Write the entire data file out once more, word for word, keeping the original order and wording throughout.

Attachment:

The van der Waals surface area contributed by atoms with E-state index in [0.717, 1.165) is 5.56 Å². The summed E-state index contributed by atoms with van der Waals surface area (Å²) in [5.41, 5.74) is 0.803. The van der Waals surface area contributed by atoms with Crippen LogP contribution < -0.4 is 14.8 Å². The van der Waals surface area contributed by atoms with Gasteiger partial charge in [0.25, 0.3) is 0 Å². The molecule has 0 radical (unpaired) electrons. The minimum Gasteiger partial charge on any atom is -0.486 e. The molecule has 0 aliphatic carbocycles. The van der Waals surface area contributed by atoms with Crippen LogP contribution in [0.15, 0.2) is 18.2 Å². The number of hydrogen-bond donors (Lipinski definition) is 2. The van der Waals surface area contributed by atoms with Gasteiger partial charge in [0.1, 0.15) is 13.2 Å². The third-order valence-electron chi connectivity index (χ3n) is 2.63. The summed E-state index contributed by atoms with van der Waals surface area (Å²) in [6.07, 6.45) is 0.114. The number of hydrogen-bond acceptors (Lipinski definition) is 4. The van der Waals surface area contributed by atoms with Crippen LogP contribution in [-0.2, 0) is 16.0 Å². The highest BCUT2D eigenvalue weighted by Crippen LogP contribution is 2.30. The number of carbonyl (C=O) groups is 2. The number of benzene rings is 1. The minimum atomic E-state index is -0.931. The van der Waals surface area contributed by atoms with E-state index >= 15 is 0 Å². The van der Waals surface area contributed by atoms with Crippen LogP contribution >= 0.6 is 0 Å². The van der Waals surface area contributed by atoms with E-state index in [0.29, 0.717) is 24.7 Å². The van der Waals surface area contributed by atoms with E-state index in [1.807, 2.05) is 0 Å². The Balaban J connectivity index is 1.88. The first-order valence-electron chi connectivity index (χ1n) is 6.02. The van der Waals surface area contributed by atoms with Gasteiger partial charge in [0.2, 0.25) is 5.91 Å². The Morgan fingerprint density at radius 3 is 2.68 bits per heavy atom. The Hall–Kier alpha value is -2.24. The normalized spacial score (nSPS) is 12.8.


The van der Waals surface area contributed by atoms with E-state index in [0.717, 1.165) is 5.56 Å². The summed E-state index contributed by atoms with van der Waals surface area (Å²) in [5.41, 5.74) is 0.803. The van der Waals surface area contributed by atoms with Crippen LogP contribution < -0.4 is 14.8 Å². The van der Waals surface area contributed by atoms with Gasteiger partial charge in [0.25, 0.3) is 0 Å². The molecule has 0 radical (unpaired) electrons. The minimum Gasteiger partial charge on any atom is -0.486 e. The molecule has 0 aliphatic carbocycles. The van der Waals surface area contributed by atoms with Crippen LogP contribution in [0.15, 0.2) is 18.2 Å². The number of hydrogen-bond donors (Lipinski definition) is 2. The van der Waals surface area contributed by atoms with Gasteiger partial charge in [0.1, 0.15) is 13.2 Å². The third-order valence-electron chi connectivity index (χ3n) is 2.63. The summed E-state index contributed by atoms with van der Waals surface area (Å²) in [6.07, 6.45) is 0.114. The number of hydrogen-bond acceptors (Lipinski definition) is 4. The van der Waals surface area contributed by atoms with Crippen LogP contribution in [-0.2, 0) is 16.0 Å². The highest BCUT2D eigenvalue weighted by Crippen LogP contribution is 2.30. The number of carbonyl (C=O) groups is 2. The number of benzene rings is 1. The minimum atomic E-state index is -0.931. The van der Waals surface area contributed by atoms with E-state index >= 15 is 0 Å². The van der Waals surface area contributed by atoms with Crippen LogP contribution >= 0.6 is 0 Å². The van der Waals surface area contributed by atoms with E-state index in [0.29, 0.717) is 24.7 Å². The van der Waals surface area contributed by atoms with E-state index in [1.807, 2.05) is 0 Å². The Balaban J connectivity index is 1.88. The first-order valence-electron chi connectivity index (χ1n) is 6.02. The van der Waals surface area contributed by atoms with Gasteiger partial charge in [0.2, 0.25) is 5.91 Å². The Morgan fingerprint density at radius 3 is 2.68 bits per heavy atom. The Hall–Kier alpha value is -2.24. The normalized spacial score (nSPS) is 12.8.